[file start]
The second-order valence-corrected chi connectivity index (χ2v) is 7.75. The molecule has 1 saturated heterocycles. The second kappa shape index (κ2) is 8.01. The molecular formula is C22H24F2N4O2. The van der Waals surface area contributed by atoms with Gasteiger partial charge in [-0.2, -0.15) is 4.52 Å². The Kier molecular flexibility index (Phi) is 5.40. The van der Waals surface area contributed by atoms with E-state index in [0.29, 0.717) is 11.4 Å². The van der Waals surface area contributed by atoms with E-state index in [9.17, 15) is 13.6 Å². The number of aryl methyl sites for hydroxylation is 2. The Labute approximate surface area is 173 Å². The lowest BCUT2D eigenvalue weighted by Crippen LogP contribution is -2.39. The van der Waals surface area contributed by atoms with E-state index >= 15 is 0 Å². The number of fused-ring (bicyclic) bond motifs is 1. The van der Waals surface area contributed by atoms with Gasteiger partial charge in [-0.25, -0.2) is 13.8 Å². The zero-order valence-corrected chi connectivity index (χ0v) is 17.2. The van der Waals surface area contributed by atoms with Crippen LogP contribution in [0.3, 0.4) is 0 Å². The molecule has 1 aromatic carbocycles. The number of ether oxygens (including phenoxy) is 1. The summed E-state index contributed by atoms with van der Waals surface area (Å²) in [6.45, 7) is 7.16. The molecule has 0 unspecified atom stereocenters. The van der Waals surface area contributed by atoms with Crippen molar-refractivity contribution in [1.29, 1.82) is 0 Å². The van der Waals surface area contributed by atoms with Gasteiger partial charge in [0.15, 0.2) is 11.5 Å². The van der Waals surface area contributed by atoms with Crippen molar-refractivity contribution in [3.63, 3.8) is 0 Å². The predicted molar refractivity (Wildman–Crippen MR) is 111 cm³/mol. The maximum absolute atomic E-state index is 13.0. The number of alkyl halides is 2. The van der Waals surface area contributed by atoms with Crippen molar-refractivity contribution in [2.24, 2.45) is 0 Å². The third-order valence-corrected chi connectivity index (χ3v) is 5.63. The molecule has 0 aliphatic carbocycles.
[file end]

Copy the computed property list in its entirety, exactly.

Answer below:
The second-order valence-corrected chi connectivity index (χ2v) is 7.75. The molecule has 1 saturated heterocycles. The second kappa shape index (κ2) is 8.01. The molecular formula is C22H24F2N4O2. The van der Waals surface area contributed by atoms with Gasteiger partial charge in [-0.2, -0.15) is 4.52 Å². The Kier molecular flexibility index (Phi) is 5.40. The van der Waals surface area contributed by atoms with E-state index in [0.29, 0.717) is 11.4 Å². The van der Waals surface area contributed by atoms with E-state index in [9.17, 15) is 13.6 Å². The number of aryl methyl sites for hydroxylation is 2. The Labute approximate surface area is 173 Å². The lowest BCUT2D eigenvalue weighted by Crippen LogP contribution is -2.39. The van der Waals surface area contributed by atoms with E-state index >= 15 is 0 Å². The number of fused-ring (bicyclic) bond motifs is 1. The van der Waals surface area contributed by atoms with Gasteiger partial charge in [-0.25, -0.2) is 13.8 Å². The zero-order valence-corrected chi connectivity index (χ0v) is 17.2. The van der Waals surface area contributed by atoms with Crippen LogP contribution in [0.3, 0.4) is 0 Å². The molecule has 1 aromatic carbocycles. The number of ether oxygens (including phenoxy) is 1. The summed E-state index contributed by atoms with van der Waals surface area (Å²) in [6.45, 7) is 7.16. The molecule has 0 unspecified atom stereocenters. The van der Waals surface area contributed by atoms with Crippen molar-refractivity contribution in [1.29, 1.82) is 0 Å². The van der Waals surface area contributed by atoms with Gasteiger partial charge in [0.15, 0.2) is 11.5 Å². The van der Waals surface area contributed by atoms with Crippen molar-refractivity contribution in [3.63, 3.8) is 0 Å². The predicted molar refractivity (Wildman–Crippen MR) is 111 cm³/mol. The maximum absolute atomic E-state index is 13.0. The number of alkyl halides is 2. The van der Waals surface area contributed by atoms with Crippen molar-refractivity contribution in [2.24, 2.45) is 0 Å². The third-order valence-corrected chi connectivity index (χ3v) is 5.63. The molecule has 0 aliphatic carbocycles.